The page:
Ben Stephenson and Piv Bernth are two of the most successful drama commissioners operating in Europe at the moment, taking in Call the Midwife, Relentless and Death in Paradise under Stephenson’s watch as controller, drama commissioning at the BBC; and The Killing, The Bridge and Borgen under Bernth’s eye as head of drama at DR.
They took part in a double-header Media Mastermind session at MIPTV today, talking about their strategies, including co-productions. Starting off with The Killing for Bernth.
“We had no idea. We aired The Killing in 2007 in Denmark, all 20 episodes, and from them ond it took three years before it went internationally with a breakthrough,” she said. “It was not until it came to BBC4 that it really exploded, because the British were so happy with it.”
She said storytelling was the key to its success, as well as its decision to focus on a single crime investigation over the course of a series, rather than the previous detective formula of a new murder (or murders) every episode.
Drama used to be just 4% of DR’s output. Has that changed since The Killing, and the interest from overseas in co-productions? “The in-house budget is still the 4% of the total DR budget, but we have more external financing now. That’s nice, and we’re very open to all kinds of different ways to develop our projects.”
Bernth said that DR respected the decision of The Killing’s creator that it would be a trilogy, and “stop while it was still fresh… not trying to milk it until it was completely dried out. And that’s the same with Borgen… That’s why we thought we have to start all over again.”
DR has a new production which is shooting now called The Legacy – “a character-driven family drama” – a big historical production called 1864, and a crime drama that focuses more on economic crime and the financial crisis. Expect more male leads, too, following the female leads in DR’s previous dramas.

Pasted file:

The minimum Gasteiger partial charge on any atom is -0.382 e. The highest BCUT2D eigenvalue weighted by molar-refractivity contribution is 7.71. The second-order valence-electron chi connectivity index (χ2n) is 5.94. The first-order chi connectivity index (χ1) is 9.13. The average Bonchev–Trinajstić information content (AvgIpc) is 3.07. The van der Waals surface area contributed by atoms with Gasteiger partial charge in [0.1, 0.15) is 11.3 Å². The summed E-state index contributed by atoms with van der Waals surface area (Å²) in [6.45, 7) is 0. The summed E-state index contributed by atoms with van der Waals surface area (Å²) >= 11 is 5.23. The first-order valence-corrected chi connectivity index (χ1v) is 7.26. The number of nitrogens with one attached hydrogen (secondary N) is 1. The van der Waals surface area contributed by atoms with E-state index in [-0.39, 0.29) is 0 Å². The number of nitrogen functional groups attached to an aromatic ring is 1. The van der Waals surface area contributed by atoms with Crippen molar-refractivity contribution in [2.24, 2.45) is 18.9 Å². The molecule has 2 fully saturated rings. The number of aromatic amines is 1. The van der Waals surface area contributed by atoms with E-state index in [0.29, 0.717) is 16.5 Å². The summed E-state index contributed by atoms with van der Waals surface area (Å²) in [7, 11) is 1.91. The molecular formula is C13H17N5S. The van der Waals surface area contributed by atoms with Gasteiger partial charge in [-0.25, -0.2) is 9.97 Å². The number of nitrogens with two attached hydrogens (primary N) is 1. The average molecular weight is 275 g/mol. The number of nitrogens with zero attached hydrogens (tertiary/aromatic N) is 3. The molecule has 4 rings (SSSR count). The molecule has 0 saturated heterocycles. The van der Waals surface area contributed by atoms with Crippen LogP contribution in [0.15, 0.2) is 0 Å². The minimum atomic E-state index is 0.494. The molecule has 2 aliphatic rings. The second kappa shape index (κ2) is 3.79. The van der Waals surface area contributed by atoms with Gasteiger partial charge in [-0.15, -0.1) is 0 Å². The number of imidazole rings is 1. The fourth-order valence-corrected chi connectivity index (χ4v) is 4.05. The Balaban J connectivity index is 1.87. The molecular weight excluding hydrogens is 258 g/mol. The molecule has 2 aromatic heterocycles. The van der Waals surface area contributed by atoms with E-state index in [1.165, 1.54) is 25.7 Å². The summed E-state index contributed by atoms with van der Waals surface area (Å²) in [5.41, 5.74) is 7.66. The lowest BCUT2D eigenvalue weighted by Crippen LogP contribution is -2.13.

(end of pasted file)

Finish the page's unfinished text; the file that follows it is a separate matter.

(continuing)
“We will have male leads in the coming series, because we want to know what happened to the men while we were working with the women! So that will be a new trend.”
Over to Stephenson, who was asked about his appetite for co-productions. Is the era of the ‘Euro-pudding’ well and truly over?
“The trend for increased co-production comes from two things. One is quite simply that the abition of the creative talent – mostly writers but also producers and directors – is increasing daily. And that doesn’t always require big budgets, but somtimes it does.”
And second, the creative reasons: “In the past, all countries probably felt that their drama was their drama… but we see actually we’ve all got quite a lot in common, and actually the audiences are becoming more au fait with all things worldwide. Audiences don’t mind subtitles…”
Stephenson said the “best, most microscopic, most local drama will feel universal”, and warned that it’s when people try to make drama that appeals internationally that they may end up with something bland. He cited the BBC’s Sherlock as an example.
“Everything about it is as English as English can get… If you do something well for your own country, and the idea has attraction for abroad, it may well work,” said Stephenson.
Bernth chimed in, saying that the reason Scandinavian drama is currently so successful is because it is so Scandinavian.
Stephenson talked about a drama called The Great War which the BBC has just commissioned: a five-part drama that tells one year of the war each episode from the point of view of two soldiers: one British and one German. The BBC is looking for partners on the project, which is being produced by Tony Jordan’s Red Planet.